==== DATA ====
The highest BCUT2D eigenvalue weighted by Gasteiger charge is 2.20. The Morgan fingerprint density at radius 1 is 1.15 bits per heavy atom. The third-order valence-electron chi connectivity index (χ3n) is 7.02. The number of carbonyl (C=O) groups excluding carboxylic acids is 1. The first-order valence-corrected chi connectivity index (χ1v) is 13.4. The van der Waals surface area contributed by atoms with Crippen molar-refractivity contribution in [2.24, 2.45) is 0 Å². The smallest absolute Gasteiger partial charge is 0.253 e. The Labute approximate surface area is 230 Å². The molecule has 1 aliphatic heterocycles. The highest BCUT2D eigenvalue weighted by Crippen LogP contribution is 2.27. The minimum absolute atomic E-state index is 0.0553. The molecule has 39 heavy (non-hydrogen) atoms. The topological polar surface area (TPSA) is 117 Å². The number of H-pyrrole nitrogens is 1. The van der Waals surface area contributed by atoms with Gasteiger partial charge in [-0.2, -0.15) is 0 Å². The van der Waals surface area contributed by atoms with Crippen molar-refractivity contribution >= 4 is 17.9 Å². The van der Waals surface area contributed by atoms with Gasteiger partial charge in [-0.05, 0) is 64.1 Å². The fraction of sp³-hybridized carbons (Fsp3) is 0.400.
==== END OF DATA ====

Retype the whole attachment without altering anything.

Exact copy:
The highest BCUT2D eigenvalue weighted by Gasteiger charge is 2.20. The Morgan fingerprint density at radius 1 is 1.15 bits per heavy atom. The third-order valence-electron chi connectivity index (χ3n) is 7.02. The number of carbonyl (C=O) groups excluding carboxylic acids is 1. The first-order valence-corrected chi connectivity index (χ1v) is 13.4. The van der Waals surface area contributed by atoms with Crippen molar-refractivity contribution in [2.24, 2.45) is 0 Å². The smallest absolute Gasteiger partial charge is 0.253 e. The Labute approximate surface area is 230 Å². The molecule has 1 aliphatic heterocycles. The highest BCUT2D eigenvalue weighted by Crippen LogP contribution is 2.27. The minimum absolute atomic E-state index is 0.0553. The molecule has 39 heavy (non-hydrogen) atoms. The topological polar surface area (TPSA) is 117 Å². The number of H-pyrrole nitrogens is 1. The van der Waals surface area contributed by atoms with Gasteiger partial charge in [-0.2, -0.15) is 0 Å². The van der Waals surface area contributed by atoms with Crippen molar-refractivity contribution >= 4 is 17.9 Å². The van der Waals surface area contributed by atoms with Gasteiger partial charge in [-0.05, 0) is 64.1 Å². The fraction of sp³-hybridized carbons (Fsp3) is 0.400.